Among the least surprising findings in the Senate Intelligence Committee's report on the CIA's rendition and interrogation program is that the agency, including its highest-ranking leaders, lied about the program. A lot. To everyone.
The CIA, in the report's bureaucratic wording, "provided inaccurate information" to Congress, the White House, the Justice Department, the press, and the agency's own inspector general. This is in addition to selectively omitting information, destroying information, and failing to correct false information. While variations of the words "lie" or "mislead" don't actually appear in the 500-page executive summary of the report released to the public Tuesday, "inaccurate" appears 263 times.
Here, we've pulled out all of the major ways that intelligence officials lied about its enhanced interrogation program. It's a partial list, but should give you a good idea of the lengths the CIA went to deceive the public, Congress, and even members of its own agency about the scope of the detention program.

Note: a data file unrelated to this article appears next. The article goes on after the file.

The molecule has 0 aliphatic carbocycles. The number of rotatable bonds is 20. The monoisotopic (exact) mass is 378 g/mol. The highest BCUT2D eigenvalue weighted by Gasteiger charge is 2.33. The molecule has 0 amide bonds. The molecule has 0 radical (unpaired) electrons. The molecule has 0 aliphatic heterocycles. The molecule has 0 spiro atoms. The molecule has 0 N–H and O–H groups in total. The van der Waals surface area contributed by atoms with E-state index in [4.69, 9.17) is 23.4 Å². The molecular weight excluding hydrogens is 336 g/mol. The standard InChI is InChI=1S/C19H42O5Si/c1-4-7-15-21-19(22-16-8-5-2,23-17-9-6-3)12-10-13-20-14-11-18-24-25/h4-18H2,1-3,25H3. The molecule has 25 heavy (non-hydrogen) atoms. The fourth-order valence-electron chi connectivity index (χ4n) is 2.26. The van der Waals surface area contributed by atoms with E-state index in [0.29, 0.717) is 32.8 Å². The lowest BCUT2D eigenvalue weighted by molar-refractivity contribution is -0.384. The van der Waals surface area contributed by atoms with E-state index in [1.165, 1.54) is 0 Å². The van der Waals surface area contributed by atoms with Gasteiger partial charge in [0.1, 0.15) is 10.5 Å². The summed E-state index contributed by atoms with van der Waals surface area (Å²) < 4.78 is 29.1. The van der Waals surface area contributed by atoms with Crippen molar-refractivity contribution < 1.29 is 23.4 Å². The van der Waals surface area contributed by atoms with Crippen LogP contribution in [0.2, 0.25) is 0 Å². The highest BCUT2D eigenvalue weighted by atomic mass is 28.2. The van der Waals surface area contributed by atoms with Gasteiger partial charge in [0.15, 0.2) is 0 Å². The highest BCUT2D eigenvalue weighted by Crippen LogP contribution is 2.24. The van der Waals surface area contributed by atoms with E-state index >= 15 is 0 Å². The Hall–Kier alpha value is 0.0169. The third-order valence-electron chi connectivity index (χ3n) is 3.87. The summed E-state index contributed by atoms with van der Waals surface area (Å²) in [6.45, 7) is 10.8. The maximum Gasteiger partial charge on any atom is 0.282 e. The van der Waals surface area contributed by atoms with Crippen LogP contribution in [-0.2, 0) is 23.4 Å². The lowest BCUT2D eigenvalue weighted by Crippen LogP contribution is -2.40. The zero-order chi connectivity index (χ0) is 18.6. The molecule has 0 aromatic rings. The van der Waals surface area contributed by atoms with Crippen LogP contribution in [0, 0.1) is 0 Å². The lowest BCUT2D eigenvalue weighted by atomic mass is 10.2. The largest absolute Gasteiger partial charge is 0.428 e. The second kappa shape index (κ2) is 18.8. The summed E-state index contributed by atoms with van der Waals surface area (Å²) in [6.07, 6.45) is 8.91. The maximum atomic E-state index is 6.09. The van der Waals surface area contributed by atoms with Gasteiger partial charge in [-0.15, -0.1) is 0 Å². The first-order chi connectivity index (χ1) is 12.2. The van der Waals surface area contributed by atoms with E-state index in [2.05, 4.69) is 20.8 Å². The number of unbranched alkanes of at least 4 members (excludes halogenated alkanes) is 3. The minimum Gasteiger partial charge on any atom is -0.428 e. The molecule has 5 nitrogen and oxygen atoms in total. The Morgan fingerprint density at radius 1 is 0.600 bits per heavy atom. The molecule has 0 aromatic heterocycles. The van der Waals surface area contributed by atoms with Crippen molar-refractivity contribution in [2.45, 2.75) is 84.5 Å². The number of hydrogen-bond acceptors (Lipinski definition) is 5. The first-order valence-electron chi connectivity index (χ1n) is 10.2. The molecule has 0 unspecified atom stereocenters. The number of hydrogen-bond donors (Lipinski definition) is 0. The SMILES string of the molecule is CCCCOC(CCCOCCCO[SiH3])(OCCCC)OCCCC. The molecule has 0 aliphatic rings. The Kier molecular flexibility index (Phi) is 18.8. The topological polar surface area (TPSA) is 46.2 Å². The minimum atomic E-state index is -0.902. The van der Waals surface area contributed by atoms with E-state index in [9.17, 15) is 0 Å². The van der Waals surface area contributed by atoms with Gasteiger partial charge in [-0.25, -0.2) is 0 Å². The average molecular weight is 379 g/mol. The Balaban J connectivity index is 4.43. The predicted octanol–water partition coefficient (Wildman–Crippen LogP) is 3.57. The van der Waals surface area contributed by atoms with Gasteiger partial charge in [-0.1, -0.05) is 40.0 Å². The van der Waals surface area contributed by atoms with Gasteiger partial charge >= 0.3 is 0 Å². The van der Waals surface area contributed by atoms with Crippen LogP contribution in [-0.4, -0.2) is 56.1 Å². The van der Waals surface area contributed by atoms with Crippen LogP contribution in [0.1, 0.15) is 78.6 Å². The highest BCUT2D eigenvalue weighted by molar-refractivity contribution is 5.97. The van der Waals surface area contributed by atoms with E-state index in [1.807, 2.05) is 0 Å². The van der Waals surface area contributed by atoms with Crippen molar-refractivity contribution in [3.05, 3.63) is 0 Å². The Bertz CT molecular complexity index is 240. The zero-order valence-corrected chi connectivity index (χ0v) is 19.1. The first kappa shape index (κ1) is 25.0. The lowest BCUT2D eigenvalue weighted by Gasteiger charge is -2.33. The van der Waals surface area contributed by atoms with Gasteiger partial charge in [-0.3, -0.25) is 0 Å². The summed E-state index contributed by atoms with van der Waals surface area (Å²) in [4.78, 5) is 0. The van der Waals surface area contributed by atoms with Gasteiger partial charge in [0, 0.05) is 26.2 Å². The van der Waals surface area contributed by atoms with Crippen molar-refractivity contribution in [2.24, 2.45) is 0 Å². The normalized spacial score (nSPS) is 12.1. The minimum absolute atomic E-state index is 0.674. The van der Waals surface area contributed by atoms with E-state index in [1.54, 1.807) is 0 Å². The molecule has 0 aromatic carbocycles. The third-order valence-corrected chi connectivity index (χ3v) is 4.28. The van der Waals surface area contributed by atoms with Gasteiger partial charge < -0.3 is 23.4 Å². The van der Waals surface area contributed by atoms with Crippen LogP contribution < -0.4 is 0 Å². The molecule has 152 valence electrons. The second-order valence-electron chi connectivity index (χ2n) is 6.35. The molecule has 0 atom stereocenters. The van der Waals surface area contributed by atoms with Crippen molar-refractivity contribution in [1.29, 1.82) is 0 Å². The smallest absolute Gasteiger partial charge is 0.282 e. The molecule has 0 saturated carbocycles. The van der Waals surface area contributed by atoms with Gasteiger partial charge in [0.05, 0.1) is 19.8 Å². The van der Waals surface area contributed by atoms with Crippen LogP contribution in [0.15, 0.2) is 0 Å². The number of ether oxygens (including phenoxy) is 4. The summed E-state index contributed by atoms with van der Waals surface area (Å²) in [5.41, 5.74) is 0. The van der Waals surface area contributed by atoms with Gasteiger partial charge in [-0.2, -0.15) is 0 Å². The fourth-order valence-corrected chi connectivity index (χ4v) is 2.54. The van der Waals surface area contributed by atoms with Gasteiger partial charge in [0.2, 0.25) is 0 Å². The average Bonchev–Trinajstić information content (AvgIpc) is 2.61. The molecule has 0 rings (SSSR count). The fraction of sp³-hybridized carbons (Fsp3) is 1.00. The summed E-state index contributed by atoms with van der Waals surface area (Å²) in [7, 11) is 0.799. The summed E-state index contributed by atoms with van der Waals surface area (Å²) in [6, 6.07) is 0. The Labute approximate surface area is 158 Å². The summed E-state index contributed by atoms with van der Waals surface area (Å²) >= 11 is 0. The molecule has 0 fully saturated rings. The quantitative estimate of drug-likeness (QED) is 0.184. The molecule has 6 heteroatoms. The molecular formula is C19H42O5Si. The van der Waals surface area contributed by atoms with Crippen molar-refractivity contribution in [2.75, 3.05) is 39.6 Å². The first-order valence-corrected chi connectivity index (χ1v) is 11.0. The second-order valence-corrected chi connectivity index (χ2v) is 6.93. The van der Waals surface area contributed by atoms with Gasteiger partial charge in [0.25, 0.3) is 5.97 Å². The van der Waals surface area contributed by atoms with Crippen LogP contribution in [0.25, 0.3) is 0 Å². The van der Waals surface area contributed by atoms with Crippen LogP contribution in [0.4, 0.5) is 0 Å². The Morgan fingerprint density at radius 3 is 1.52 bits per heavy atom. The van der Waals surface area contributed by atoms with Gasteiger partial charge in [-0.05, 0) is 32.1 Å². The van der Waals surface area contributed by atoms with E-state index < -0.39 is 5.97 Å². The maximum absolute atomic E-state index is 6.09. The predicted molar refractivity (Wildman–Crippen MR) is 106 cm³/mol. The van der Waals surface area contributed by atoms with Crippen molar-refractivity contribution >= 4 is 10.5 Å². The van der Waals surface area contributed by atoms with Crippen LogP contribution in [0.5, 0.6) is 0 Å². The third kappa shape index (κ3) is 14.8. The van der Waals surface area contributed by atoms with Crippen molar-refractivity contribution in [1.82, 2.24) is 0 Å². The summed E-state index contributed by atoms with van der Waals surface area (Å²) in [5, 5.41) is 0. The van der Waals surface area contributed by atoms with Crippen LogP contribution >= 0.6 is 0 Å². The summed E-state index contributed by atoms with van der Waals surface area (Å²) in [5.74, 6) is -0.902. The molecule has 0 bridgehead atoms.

The CIA Said the Interrogations Stopped Terrorist Attacks: Even to this day, intelligence officials have claimed that the enhanced interrogation tactics saved "hundreds or thousands of innocent lives." This argument was used to justify the program, both legally and in the eyes of Congress and the public. The problem is, of course, that statements about the program's effectiveness weren't actually true.
In fact, Senate investigators reviewed 20 of the most cited examples of counterterrorism victories attributed to the CIA's interrogation program—including claims that information from detainees helped thwart terrorist attacks on Heathrow Airport, on the US Consulate in Karachi, and at various locations in the US—"and found them to be wrong in fundamental respects."